Since grep treats text as “just” text, what you see above is the index of the match as grep reads the whole text in one chunk. Select-String treats text as most commands in PowerShell do, as an array of chars, and it also processes one line at the time. Because of this, we have to be a little clever to re-create this example in PowerShell:

(gc .\temp-file.txt -ReadCount 0 | sls 3 -all).matches | % {"$($._index):$($_.value)"}

18-Example14

I admit this looks a bit nasty compared to the grep equivalent, but it’s all due to the differences of the two commands (as described above). Let’s see what I had to do to get the same results as grep. First I use Get-Content (alias gc) with a read-count of 0, which tells PowerShell to send all lines through the pipeline at the same time. Select-String is then run on what it got through the pipeline and performs the matching. We then utilize the matches property of the returned object, use ForEach-Object to iterate through the matches and concatenate our string using the Index and Value properties of the MatchInfo object.

15. Show line numbers while displaying the output

To show line numbers with grep, you use the -n parameter, like so:

$ grep -n "go" demo_text
5: * e - go to the end of the current word.
6: * E - go to the end of the current WORD.
7: * b - go to the previous (before) word.
8: * B - go to the previous (before) WORD.
9: * w - go to the next word.
10: * W - go to the next WORD.

As you have seen already, Select-String shows the line numbers (as well as the file name) by default, but the following command can be used if you want to only show the line numbers and the matching line:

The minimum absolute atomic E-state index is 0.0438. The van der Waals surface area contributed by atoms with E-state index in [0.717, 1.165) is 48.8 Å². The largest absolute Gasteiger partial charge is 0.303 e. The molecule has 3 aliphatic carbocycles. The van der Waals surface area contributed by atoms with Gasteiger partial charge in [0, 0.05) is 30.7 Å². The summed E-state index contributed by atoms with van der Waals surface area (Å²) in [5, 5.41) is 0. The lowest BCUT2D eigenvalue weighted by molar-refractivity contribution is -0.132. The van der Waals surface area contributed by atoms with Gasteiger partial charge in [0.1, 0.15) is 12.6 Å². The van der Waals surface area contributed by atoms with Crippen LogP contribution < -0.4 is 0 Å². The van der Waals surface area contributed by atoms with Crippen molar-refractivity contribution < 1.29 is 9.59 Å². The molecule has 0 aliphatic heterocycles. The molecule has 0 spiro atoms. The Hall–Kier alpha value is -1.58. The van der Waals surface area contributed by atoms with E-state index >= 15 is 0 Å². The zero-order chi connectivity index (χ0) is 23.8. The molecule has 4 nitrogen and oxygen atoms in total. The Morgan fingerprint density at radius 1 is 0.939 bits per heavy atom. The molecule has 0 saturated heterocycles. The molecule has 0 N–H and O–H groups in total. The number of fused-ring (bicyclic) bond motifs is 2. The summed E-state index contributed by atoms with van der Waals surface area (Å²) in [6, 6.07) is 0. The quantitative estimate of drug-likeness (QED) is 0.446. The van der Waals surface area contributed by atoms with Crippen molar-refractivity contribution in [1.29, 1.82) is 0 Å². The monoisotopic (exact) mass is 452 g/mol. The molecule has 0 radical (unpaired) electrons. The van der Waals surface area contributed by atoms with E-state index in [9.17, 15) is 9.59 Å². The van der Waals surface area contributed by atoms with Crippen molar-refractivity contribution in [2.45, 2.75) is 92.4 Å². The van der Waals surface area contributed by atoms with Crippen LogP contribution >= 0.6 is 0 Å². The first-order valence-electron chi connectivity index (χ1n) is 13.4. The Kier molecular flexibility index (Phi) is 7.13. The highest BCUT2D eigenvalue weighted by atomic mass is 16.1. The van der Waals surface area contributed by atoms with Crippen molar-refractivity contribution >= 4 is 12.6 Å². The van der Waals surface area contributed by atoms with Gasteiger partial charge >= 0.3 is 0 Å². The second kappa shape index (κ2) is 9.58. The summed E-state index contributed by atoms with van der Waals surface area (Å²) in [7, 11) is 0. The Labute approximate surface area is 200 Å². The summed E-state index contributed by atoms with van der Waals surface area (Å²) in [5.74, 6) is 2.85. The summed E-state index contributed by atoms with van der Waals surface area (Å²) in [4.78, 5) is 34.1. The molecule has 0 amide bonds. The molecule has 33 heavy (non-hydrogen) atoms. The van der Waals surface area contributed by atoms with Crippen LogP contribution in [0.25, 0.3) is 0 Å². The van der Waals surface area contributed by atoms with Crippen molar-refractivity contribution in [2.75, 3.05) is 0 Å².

sls go .\demo_text.txt | % {"$($_.linenumber):$($_.line)"}

19-Example15

Note that some of the examples I have shown in PowerShell are not the best way of using Select-String (for example the above example), but I included it to show that it’s possible to mimic the output you get from grep.

It’s important to take advantage of the fact that you are working with objects when doing stuff in PowerShell, since you never know when you might want to do something besides show the results to the screen, like output to another command for further processing, or saving it to a file. To illustrate the point I’m going to re-do the above example the “PowerShell way”.

sls go .\demo_text.txt | select linenumber,line
sls go .\demo_text.txt | select linenumber,line | ft -a

20-Example_extra

The first command runs Select-String, then I pipe the results to Select-Object because I only want to select the LineNumber and Line properties. As you see from the next command, since I still have an object, I can further pipe it into Format-Table to format it for the screen. Note that using any of the Format-* commands will “break” the object, so only use these when working in the console, or when you are absolutely certain that you only want to output to the host.